As a fundamental investor, we look for good quality businesses which are out of favour in the short term. This can be for a myriad of reasons, one of which can be a cyclical downturn in the demand for the company’s product or service.
Over the last few years, the stock market has been characterised by ‘momentum style’. A certain stock starts to rally because there is a bullish, new narrative. This is confirmed by a good earnings result and a big talking CEO fuelling the fire. Share market analysts get on board, inventing new valuation methodologies to justify their buy recommendations.
As its share price rises and valuations become ridiculous, passive funds are forced to buy as the stock becomes a bigger part of the index. Then the active managers start to buy, for fear of short-term under-performance.
Although this sounds ridiculous, it’s exactly how the market has traded in the last few years and is counterintuitive to fundamental investment.
Instead of buying the latest big thing, we aim to take advantage of the systematic psychological frailties of investors, which create opportunities for us. The psychological frailty we are taking advantage of in the current environment is short-termism.
Short termism relates to the fact that stock market participants tend to pay a higher multiple for companies with earnings that have recently grown and are expected to continue to grow. In the current market, with low interest rates and an increasing amount of money in passive, quantitative and momentum strategies, the multiple the market is willing to pay for such companies has been excessive.
The opposite also holds true – the market tends to sell any company with negative earnings growth where there is no clear catalyst for this to turn around.
Given this short-termism, a share price decline resulting from cyclical headwinds can provide us a good entry point into a quality business. Every company is exposed to some sort of cycle – it may be the price of oil, the employment cycle or product cycle. While most of these cycles are perceived as being leveraged to different variables, in a global recession people learn that most businesses are highly correlated to the same cycle.
This is where we find the opportunity. In our opinion, just because something is a cyclical company, it doesn't mean it is a bad business. It may be a good business with decent management and a comparative advantage, but is leveraged to the demand/supply of the product that it sells. It needs to meet our stringent investment criteria – a sound business, with a robust balance sheet and strong management team. It’s our experience that the market loves cyclical companies at the top of the cycle, and at the lower end of the cycle, love turns to hate.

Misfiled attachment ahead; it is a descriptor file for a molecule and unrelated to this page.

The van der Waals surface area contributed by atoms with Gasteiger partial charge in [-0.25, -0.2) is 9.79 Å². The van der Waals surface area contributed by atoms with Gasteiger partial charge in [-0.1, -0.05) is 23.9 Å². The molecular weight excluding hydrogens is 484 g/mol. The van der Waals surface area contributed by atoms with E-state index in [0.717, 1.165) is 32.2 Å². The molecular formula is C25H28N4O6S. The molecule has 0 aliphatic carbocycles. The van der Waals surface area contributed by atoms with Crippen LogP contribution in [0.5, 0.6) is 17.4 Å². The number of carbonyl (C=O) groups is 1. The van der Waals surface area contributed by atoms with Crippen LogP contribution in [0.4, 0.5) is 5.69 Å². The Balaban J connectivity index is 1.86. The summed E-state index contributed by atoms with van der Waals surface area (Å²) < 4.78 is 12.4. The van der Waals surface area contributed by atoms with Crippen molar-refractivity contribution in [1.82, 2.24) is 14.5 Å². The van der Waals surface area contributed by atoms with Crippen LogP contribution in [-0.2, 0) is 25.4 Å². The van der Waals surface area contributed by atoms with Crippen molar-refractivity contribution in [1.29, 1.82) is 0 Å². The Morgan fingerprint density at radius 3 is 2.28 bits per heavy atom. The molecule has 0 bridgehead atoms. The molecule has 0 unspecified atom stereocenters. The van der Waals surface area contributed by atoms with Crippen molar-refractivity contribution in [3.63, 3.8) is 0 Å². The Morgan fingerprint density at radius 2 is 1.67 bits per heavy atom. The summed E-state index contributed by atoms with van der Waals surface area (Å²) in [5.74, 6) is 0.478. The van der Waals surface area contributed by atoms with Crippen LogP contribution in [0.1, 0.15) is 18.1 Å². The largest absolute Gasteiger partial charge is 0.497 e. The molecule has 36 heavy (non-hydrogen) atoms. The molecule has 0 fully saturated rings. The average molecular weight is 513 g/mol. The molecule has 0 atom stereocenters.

Case study – Costa Group (ASX:CGC)
CGC is a great example of short termism. Its share price got as high as $8.30 in June 2018 as the market got excited by its perception of an agricultural structural growth story. Twelve months later, the share price had fallen 60% to $3.35 after the company downgraded earnings expectations due to a deterioration in operating conditions.
As depicted in figure one, in June 2018 when CGC's share price was at its highs, the sell side analyst consensus target price was $7.10 per share. Twelve months later when the share price had fallen materially, the target price had fallen to $3.85. On the back of an earnings downgrade, the experts almost halved the valuation of the company in less than twelve months. That is the same company, with the same assets.
Costa encapsulates what happens to companies’ share prices through a cycle. Clearly, the outlook for Costa's short-term earnings outlook had changed during this period due to pricing pressures in some categories and yield issues in others; however it’s astonishing to see the market attribute such different valuations in such a short timeframe.
Cyclical v structural headwinds
We have historically generated good returns by identifying quality companies; by taking advantage of weak investor sentiment due to cyclical headwinds, we aim to get a good entry point to buy these assets. The company must have a good management team and solid long term prospects, and we need to be confident the company has a balance sheet to see it through an extended down cycle. We don't try and pick the bottom of the cycle, we just try and work out what the mid-cycle valuation would be and start accumulating when the share price is trading at a material discount.
This does not always work. The biggest risk comes where the headwinds the driving share price and earnings down are structural rather than cyclical. This can be difficult to differentiate and takes analysis and judgement. Traditional media and department stores are examples of industries where it would have been a mistake to have bought the companies when they seemed to face cyclical headwinds.
While we won't pretend to know what the market is going to do next week (or next month!), we’re taking advantage of the volatility to find some good long-term ideas at great prices relative to mid-cycle valuations.
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